Anodyne nonsense from the tap-dancing - and in this episode, rapping,
Mark Sloan (Dick Van Dyke) has to unravel a mystery when he deduces that an old plastic surgeon friend didn't commit suicide by jumping off a building. No, even though he was under pressure and in debt, leading the ever short-sighted Steve (Barry Van Dyke) to the easy deduction of an accident, it's Mark's knack of sleuthing that gets them involved in a murder investigation.
Fans of the Diagnosis Murder series will want to catch this pilot, with Cynthia Gibb and Steven Caffrey in the roles taken up by Victoria Rowell and Scott Baio, but newcomers will wonder what the fuss is about.
The second part of Krzysztof Kieslowski's "Three Colours" trilogy, this one
Much of the whiteness comes from the bleak snowy landscapes of post-Communist Poland, where the central character, Karol Karol (Zbigniew Zamachowski) finds himself. How he gets here from his marriage annulment in a Parisian court is pure farce. Talk about living out of a suitcase.
Part of Karol's determination against adversity is to gain some kind of revenge on his ex-wife, Dominique (Julie Delpy), and the scheme he dreams up involves faking his own death.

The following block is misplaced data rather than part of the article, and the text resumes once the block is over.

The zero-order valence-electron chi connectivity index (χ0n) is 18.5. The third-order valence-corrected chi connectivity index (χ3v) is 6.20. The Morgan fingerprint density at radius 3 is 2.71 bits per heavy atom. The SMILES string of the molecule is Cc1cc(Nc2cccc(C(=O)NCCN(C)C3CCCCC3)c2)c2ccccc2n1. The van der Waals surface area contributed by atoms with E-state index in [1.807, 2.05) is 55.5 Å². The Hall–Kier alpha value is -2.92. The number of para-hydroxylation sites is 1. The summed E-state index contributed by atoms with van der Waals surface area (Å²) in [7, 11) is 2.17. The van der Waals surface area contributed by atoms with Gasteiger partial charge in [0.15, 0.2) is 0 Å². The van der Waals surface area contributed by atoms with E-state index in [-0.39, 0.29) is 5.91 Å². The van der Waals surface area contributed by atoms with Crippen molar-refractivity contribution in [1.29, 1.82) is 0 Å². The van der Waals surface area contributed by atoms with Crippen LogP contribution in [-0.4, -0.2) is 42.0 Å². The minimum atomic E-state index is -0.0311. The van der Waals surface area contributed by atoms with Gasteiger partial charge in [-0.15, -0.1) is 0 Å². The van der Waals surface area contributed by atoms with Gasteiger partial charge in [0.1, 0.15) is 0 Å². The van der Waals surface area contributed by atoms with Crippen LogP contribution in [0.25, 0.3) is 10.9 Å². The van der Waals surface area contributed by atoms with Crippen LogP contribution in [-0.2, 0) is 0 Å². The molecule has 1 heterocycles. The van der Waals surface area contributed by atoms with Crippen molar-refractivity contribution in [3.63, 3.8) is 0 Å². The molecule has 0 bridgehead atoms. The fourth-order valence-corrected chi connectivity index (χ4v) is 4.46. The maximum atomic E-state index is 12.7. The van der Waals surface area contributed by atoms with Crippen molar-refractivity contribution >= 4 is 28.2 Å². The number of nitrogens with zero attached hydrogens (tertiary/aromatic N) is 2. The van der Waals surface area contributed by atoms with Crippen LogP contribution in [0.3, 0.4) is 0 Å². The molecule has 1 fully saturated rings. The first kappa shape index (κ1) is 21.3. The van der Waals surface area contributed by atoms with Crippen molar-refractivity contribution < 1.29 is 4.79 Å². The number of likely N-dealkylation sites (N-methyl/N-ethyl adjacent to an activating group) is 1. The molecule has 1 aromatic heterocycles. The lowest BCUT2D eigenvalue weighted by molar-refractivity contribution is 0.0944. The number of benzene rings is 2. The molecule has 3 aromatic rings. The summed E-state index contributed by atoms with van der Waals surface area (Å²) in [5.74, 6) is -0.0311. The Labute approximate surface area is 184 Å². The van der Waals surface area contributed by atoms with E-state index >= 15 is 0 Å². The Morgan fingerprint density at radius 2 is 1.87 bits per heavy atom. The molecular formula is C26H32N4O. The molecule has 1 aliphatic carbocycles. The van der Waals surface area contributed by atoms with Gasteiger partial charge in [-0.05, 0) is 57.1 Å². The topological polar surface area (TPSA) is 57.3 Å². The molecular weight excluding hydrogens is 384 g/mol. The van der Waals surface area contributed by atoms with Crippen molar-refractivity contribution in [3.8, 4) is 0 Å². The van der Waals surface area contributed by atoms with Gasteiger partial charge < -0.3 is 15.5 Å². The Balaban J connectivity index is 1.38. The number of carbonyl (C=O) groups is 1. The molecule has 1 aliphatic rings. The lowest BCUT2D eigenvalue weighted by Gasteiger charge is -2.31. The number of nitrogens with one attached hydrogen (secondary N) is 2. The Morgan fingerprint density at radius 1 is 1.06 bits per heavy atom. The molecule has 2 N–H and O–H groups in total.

Part droll comedy, part satire, this is full of clever details and quirky moments, although the story does lose focus from time to time. Zamachowski puts in an engaging turn as the downtrodden man destined to be one of life's runners-up.
David Fincher came up with some of the most arresting visuals and ideas in
the 1990s - Se7en, The Game and Fight Club, but this dark thriller doesn't
reach the same high standards.
It is a watchable affair nonetheless, with Jodie Foster as a recently separated mother searching for prime New York apartment block space with her 10-year (roughly) old son (Kristen Stewart). The apartment is spanking brand new with all the mod cons, including the all important "panic room", a kind of impenetrable safe for humans. This comes in handy when their quarters are invaded by a group of professional burglars (Billy Bob Thornton, Forest Whittaker and Dwight Yoakam).
A battle of wits ensues, but it becomes increasingly hackneyed and silly, particularly the bit with the gas pipe. It has plenty of tense moments, but the daft plot lets it down. The gloomy visuals add a certain degree of class, however.
If you have seen Desperate Hours and many other films of this type, then you will pretty much know the routine.
Hard to believe that director Barbet Schroeder once did the majestic and
very funny Maitresse (1976), and now only seems to do "by the numbers"
This is very lightweight John Grisham material, crossed with the plot of a TV movie. Bullock is Cass Mayweather, a feisty and independent crime investigator specialising in serial killers. Ben Chaplin is her reserved police partner Sam Kennedy, and together they make an uncomfortable duo. Not good, when two unbalanced college maladriots (Gosling and Pitt) decide to send them on a wild goose chase - by planting very clever and misleading forensic evidence at a crime scene.